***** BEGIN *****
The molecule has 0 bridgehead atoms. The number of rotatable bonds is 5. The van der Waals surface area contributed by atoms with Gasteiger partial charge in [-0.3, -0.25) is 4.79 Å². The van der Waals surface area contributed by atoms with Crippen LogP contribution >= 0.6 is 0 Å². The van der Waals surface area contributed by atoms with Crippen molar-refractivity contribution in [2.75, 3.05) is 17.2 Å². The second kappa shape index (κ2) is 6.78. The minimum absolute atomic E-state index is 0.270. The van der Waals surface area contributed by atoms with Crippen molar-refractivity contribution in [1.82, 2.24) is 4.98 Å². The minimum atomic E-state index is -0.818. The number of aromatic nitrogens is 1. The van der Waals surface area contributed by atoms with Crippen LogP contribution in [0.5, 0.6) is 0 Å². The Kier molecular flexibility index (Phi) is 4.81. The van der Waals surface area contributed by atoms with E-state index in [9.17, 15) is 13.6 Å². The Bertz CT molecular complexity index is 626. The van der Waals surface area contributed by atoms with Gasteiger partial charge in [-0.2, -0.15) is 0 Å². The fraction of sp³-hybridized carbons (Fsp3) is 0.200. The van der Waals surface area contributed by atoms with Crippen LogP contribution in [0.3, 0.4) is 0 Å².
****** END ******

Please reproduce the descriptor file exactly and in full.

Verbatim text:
The molecule has 0 bridgehead atoms. The number of rotatable bonds is 5. The van der Waals surface area contributed by atoms with Gasteiger partial charge in [-0.3, -0.25) is 4.79 Å². The van der Waals surface area contributed by atoms with Crippen LogP contribution >= 0.6 is 0 Å². The van der Waals surface area contributed by atoms with Crippen molar-refractivity contribution in [2.75, 3.05) is 17.2 Å². The second kappa shape index (κ2) is 6.78. The minimum absolute atomic E-state index is 0.270. The van der Waals surface area contributed by atoms with Crippen molar-refractivity contribution in [1.82, 2.24) is 4.98 Å². The minimum atomic E-state index is -0.818. The number of aromatic nitrogens is 1. The van der Waals surface area contributed by atoms with Crippen LogP contribution in [0.5, 0.6) is 0 Å². The Kier molecular flexibility index (Phi) is 4.81. The van der Waals surface area contributed by atoms with E-state index in [9.17, 15) is 13.6 Å². The Bertz CT molecular complexity index is 626. The van der Waals surface area contributed by atoms with Gasteiger partial charge in [-0.2, -0.15) is 0 Å². The fraction of sp³-hybridized carbons (Fsp3) is 0.200. The van der Waals surface area contributed by atoms with Crippen LogP contribution in [0.3, 0.4) is 0 Å².